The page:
The Cask of Amontillado and The Tell Tale Heart

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  • Perspective and Motivation
  • The creepy eye was looking at me. So I killed the man.
  • Fortunado insulted me. It was time for him to go.
  • Claim
  • The old man did't do anything to me. I know I shouldn't kill him.
  • Text Evidence
  • Your family crest is stupid, my friend!
  • The main character in "The Tell Tale Heart" by Edgar Allen Poe, did not have any justification for his actions other than that he was insane. Montresor from "The Cask of the Amontillado" by Edgar Allen Poe had some justification which was that Fortunato had insulted him many times.
  • Analysis
  • Haha. Nice joke, my friend.
  • Montresor from "The Cask of Amontillado" by Edgar Allen Poe had more justification than the narrator from "The Tell Tale Heart" by Edgar Allen Poe.
  • Counterclaim
  • Ah! But you see, you knew what you were doing, therefore, we can!
  • "The thousand injuries of Fortunado I had borne best as I could, but when he ventured upon insult, I vowed revenge." (Poe, 1)
  • Wrap Up
  • I had more of a reason to kill someone than the narrater from "That Tell Tale Heart" by Edgar Allen Poe.
  • This shows that Montresor's action she were justified because Fortunado had hurt him and insulted him. Montresors actions we're done because of anger.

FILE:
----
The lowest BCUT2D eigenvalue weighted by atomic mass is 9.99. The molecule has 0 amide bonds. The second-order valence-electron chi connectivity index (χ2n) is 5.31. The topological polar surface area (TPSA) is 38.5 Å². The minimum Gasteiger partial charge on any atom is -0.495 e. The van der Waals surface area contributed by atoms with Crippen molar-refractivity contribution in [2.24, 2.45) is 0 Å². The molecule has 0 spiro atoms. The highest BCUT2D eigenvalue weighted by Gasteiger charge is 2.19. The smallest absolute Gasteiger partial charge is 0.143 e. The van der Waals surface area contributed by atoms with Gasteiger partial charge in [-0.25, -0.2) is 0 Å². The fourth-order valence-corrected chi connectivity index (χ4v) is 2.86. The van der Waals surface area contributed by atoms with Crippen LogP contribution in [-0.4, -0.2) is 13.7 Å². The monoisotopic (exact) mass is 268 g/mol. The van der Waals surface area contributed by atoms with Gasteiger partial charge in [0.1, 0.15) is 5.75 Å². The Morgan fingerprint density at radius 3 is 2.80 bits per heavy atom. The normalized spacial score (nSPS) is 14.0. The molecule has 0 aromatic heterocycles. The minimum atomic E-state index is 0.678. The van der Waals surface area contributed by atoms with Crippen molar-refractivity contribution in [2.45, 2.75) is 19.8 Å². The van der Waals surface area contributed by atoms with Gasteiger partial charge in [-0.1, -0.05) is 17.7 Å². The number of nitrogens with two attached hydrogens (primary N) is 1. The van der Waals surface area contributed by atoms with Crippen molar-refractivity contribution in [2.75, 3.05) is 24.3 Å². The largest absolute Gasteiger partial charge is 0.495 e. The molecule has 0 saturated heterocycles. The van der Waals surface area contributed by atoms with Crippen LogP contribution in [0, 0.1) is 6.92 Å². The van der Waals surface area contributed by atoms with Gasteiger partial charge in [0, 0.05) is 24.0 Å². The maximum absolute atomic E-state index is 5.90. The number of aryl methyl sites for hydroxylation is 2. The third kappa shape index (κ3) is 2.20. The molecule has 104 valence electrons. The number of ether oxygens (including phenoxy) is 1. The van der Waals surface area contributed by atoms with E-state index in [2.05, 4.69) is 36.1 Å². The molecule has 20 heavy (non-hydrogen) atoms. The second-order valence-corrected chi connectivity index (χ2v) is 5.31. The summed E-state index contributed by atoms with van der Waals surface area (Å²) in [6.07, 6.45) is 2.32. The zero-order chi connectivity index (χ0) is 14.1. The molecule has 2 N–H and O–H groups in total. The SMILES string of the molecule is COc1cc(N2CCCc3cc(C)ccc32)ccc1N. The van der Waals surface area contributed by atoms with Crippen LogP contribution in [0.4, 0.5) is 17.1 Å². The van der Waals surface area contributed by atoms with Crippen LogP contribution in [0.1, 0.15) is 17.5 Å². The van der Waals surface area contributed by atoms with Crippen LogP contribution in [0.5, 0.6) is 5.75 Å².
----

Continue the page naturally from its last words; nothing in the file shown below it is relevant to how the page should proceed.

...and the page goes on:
• You have insulted my family and me. For that, you must pay!
  • Some might say that the narroraters actions we justified because he was going mad and could not be held accountable for his actions. This, however, was not true. The narrorater knew that what he was doing was wrong. The narrorater states, "Object, there was none. Passion, there was none. I loved the old man. He had never wronged me. He had never given me insult." (Poe, 3). This shows that he had nothing motivating him to kill the mad, therefore could have stopped himself.
  • I can not be head accountable for my actions. I was going mad.
  • In conclusion, Montresors actions were more justified than the narrators actions.
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